Helicopter parent

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Helicopter parent is a colloquial term for a parent who pays extremely close attention to a child's or children's experiences and problems, particularly at educational institutions.

The term was originally coined by Foster Cline and Jim Fay.[1] Helicopter parents are so named because, like helicopters, they hover overhead. It has also been reported that some such parents get involved with their children's salary negotiations.[2]

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Origins

The term "helicopter parents" is a pejorative expression for parents that has been widely used in the media. The metaphor appeared as early as 1969 in the bestselling book Between Parent & Teenager by Dr. Haim Ginott, which mentions a teen who complains, "Mother hovers over me like a helicopter..."[3] It gained wide currency when American college administrators began using it in the early 2000s as the Millennial Generation began reaching college age. Their Baby Boomer[4] parents in turn earned notoriety for practices such as calling their children each morning to wake them up for class and complaining to their professors about grades the children had received. Summer camp officials have also reported similar behavior from parents.[5]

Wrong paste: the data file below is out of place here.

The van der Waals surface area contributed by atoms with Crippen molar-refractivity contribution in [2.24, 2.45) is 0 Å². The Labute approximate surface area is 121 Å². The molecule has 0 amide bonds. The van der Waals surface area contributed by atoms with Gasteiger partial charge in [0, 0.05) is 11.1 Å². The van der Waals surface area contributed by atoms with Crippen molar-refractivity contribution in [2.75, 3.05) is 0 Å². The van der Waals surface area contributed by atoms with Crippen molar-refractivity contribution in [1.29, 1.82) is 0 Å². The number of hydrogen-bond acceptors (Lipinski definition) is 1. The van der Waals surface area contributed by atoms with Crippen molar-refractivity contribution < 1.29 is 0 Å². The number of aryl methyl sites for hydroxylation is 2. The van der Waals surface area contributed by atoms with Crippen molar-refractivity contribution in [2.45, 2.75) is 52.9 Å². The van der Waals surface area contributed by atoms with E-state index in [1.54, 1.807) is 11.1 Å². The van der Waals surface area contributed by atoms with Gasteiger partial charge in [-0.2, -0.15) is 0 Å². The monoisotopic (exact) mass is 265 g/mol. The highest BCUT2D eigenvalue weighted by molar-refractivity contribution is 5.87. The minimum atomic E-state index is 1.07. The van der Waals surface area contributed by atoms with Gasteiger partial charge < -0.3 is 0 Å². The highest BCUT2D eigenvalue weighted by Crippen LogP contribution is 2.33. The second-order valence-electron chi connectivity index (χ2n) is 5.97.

The rise of the cell phone is often blamed for the explosion of helicopter parenting—University of Georgia professor Richard Mullendore called it "the world's longest umbilical cord".[4] Some parents, for their part, point to rising college tuitions, saying they are just protecting their investment or acting like any other consumer.[6]

Literature

Madeline Levine has written on helicopter parenting. Judith Warner recounts Levine's descriptions of parents who are physically "hyper-present" but psychologically absent[7] Katie Roiphe, commenting on Levine's work in Slate elaborates on myths about helicopter parenting. "[I]t is about too much presence, but it's also about the wrong kind of presence. In fact, it can be reasonably read by children as absence, as not caring about what is really going on with them ... As Levine points out, it is the confusion of overinvolvement with stability." Similarly, she reminds readers that helicopter parenting is not the product of "bad or pathetic people with deranged values ... It is not necessarily a sign of parents who are ridiculous or unhappy or nastily controlling. It can be a product of good intentions gone awry, the play of culture on natural parental fears."[8]

See also

References

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